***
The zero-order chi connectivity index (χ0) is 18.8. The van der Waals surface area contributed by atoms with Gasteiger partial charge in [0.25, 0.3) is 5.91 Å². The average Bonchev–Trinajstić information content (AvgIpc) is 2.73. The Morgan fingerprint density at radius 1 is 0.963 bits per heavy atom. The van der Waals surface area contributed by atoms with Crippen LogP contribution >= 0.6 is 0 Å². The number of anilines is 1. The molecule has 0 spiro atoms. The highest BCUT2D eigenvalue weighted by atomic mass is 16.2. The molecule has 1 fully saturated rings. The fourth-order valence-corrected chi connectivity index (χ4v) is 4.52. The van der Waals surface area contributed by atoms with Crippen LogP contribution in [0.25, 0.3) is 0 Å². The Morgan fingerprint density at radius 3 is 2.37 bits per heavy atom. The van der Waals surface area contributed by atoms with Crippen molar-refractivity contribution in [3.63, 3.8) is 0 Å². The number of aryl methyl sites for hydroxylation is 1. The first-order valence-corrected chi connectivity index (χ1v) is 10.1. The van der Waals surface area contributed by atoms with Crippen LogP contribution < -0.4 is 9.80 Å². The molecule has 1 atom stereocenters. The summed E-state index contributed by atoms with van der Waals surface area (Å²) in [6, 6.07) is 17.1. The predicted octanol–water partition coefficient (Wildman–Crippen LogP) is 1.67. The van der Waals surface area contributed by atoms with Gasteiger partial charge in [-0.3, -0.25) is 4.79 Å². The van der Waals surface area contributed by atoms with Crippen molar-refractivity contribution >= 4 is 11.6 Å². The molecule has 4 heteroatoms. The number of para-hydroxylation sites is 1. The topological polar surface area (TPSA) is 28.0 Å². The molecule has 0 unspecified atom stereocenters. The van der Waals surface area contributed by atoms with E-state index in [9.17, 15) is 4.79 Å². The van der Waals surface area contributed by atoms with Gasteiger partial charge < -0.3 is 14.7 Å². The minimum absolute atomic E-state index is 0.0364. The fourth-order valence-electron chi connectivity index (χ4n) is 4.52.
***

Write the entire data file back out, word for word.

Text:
The zero-order chi connectivity index (χ0) is 18.8. The van der Waals surface area contributed by atoms with Gasteiger partial charge in [0.25, 0.3) is 5.91 Å². The average Bonchev–Trinajstić information content (AvgIpc) is 2.73. The Morgan fingerprint density at radius 1 is 0.963 bits per heavy atom. The van der Waals surface area contributed by atoms with Crippen LogP contribution >= 0.6 is 0 Å². The number of anilines is 1. The molecule has 0 spiro atoms. The highest BCUT2D eigenvalue weighted by atomic mass is 16.2. The molecule has 1 fully saturated rings. The fourth-order valence-corrected chi connectivity index (χ4v) is 4.52. The van der Waals surface area contributed by atoms with Crippen LogP contribution in [0.25, 0.3) is 0 Å². The Morgan fingerprint density at radius 3 is 2.37 bits per heavy atom. The van der Waals surface area contributed by atoms with Crippen molar-refractivity contribution in [3.63, 3.8) is 0 Å². The number of aryl methyl sites for hydroxylation is 1. The first-order valence-corrected chi connectivity index (χ1v) is 10.1. The van der Waals surface area contributed by atoms with Crippen LogP contribution < -0.4 is 9.80 Å². The molecule has 1 atom stereocenters. The summed E-state index contributed by atoms with van der Waals surface area (Å²) in [6, 6.07) is 17.1. The predicted octanol–water partition coefficient (Wildman–Crippen LogP) is 1.67. The van der Waals surface area contributed by atoms with Gasteiger partial charge in [-0.3, -0.25) is 4.79 Å². The van der Waals surface area contributed by atoms with Crippen molar-refractivity contribution >= 4 is 11.6 Å². The molecule has 4 heteroatoms. The number of para-hydroxylation sites is 1. The topological polar surface area (TPSA) is 28.0 Å². The molecule has 0 unspecified atom stereocenters. The van der Waals surface area contributed by atoms with E-state index in [9.17, 15) is 4.79 Å². The van der Waals surface area contributed by atoms with Gasteiger partial charge < -0.3 is 14.7 Å². The minimum absolute atomic E-state index is 0.0364. The fourth-order valence-electron chi connectivity index (χ4n) is 4.52.